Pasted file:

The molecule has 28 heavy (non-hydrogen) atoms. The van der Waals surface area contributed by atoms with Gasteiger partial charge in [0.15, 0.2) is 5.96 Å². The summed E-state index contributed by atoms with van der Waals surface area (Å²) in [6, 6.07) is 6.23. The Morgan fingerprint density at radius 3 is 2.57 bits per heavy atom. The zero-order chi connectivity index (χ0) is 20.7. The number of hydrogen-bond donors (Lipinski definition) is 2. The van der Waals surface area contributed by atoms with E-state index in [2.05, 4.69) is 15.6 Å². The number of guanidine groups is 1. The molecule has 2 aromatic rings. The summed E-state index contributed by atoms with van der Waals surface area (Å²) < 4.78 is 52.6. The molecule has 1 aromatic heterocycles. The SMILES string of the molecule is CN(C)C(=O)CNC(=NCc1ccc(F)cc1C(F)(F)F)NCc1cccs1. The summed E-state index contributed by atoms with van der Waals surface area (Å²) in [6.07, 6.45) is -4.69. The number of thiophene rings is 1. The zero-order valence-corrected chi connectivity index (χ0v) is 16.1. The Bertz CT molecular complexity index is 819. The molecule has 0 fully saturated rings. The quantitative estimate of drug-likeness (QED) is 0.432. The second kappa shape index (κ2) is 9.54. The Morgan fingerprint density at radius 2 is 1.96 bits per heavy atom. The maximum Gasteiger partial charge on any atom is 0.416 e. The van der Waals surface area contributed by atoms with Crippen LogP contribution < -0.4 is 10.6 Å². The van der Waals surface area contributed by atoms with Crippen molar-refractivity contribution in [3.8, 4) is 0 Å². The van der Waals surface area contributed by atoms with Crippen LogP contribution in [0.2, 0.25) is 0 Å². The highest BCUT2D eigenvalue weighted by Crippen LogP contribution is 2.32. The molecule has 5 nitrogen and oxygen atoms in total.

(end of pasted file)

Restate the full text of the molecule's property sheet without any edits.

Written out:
The molecule has 28 heavy (non-hydrogen) atoms. The van der Waals surface area contributed by atoms with Gasteiger partial charge in [0.15, 0.2) is 5.96 Å². The summed E-state index contributed by atoms with van der Waals surface area (Å²) in [6, 6.07) is 6.23. The Morgan fingerprint density at radius 3 is 2.57 bits per heavy atom. The zero-order chi connectivity index (χ0) is 20.7. The number of hydrogen-bond donors (Lipinski definition) is 2. The van der Waals surface area contributed by atoms with E-state index in [2.05, 4.69) is 15.6 Å². The number of guanidine groups is 1. The molecule has 2 aromatic rings. The summed E-state index contributed by atoms with van der Waals surface area (Å²) < 4.78 is 52.6. The molecule has 1 aromatic heterocycles. The SMILES string of the molecule is CN(C)C(=O)CNC(=NCc1ccc(F)cc1C(F)(F)F)NCc1cccs1. The summed E-state index contributed by atoms with van der Waals surface area (Å²) in [6.07, 6.45) is -4.69. The number of thiophene rings is 1. The zero-order valence-corrected chi connectivity index (χ0v) is 16.1. The Bertz CT molecular complexity index is 819. The molecule has 0 fully saturated rings. The quantitative estimate of drug-likeness (QED) is 0.432. The second kappa shape index (κ2) is 9.54. The Morgan fingerprint density at radius 2 is 1.96 bits per heavy atom. The maximum Gasteiger partial charge on any atom is 0.416 e. The van der Waals surface area contributed by atoms with Crippen LogP contribution < -0.4 is 10.6 Å². The van der Waals surface area contributed by atoms with Crippen molar-refractivity contribution in [3.8, 4) is 0 Å². The van der Waals surface area contributed by atoms with Crippen LogP contribution in [0.2, 0.25) is 0 Å². The highest BCUT2D eigenvalue weighted by Crippen LogP contribution is 2.32. The molecule has 5 nitrogen and oxygen atoms in total.